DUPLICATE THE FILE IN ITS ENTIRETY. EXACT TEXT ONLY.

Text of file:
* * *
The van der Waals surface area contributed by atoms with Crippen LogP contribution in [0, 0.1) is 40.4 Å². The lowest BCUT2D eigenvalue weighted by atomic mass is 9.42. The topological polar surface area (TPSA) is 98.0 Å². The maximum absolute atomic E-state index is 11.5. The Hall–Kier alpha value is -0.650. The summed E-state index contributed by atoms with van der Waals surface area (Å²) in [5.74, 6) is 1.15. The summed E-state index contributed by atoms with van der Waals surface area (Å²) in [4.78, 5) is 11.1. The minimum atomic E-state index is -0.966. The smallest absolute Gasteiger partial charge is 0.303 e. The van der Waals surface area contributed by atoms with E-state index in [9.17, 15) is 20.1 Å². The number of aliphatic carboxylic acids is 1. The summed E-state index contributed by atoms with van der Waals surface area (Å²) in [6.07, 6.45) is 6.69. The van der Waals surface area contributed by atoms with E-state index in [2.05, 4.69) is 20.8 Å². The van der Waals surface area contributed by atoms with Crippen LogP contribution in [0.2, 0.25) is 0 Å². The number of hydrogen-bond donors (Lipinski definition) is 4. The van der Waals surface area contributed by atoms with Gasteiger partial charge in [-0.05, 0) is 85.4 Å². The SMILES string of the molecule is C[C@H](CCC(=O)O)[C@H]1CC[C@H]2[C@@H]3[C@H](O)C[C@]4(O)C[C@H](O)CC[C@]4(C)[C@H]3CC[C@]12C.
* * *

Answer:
The van der Waals surface area contributed by atoms with Crippen LogP contribution in [0, 0.1) is 40.4 Å². The lowest BCUT2D eigenvalue weighted by atomic mass is 9.42. The topological polar surface area (TPSA) is 98.0 Å². The maximum absolute atomic E-state index is 11.5. The Hall–Kier alpha value is -0.650. The summed E-state index contributed by atoms with van der Waals surface area (Å²) in [5.74, 6) is 1.15. The summed E-state index contributed by atoms with van der Waals surface area (Å²) in [4.78, 5) is 11.1. The minimum atomic E-state index is -0.966. The smallest absolute Gasteiger partial charge is 0.303 e. The van der Waals surface area contributed by atoms with E-state index in [9.17, 15) is 20.1 Å². The number of aliphatic carboxylic acids is 1. The summed E-state index contributed by atoms with van der Waals surface area (Å²) in [6.07, 6.45) is 6.69. The van der Waals surface area contributed by atoms with E-state index in [2.05, 4.69) is 20.8 Å². The van der Waals surface area contributed by atoms with Crippen LogP contribution in [0.2, 0.25) is 0 Å². The number of hydrogen-bond donors (Lipinski definition) is 4. The van der Waals surface area contributed by atoms with Gasteiger partial charge in [-0.05, 0) is 85.4 Å². The SMILES string of the molecule is C[C@H](CCC(=O)O)[C@H]1CC[C@H]2[C@@H]3[C@H](O)C[C@]4(O)C[C@H](O)CC[C@]4(C)[C@H]3CC[C@]12C.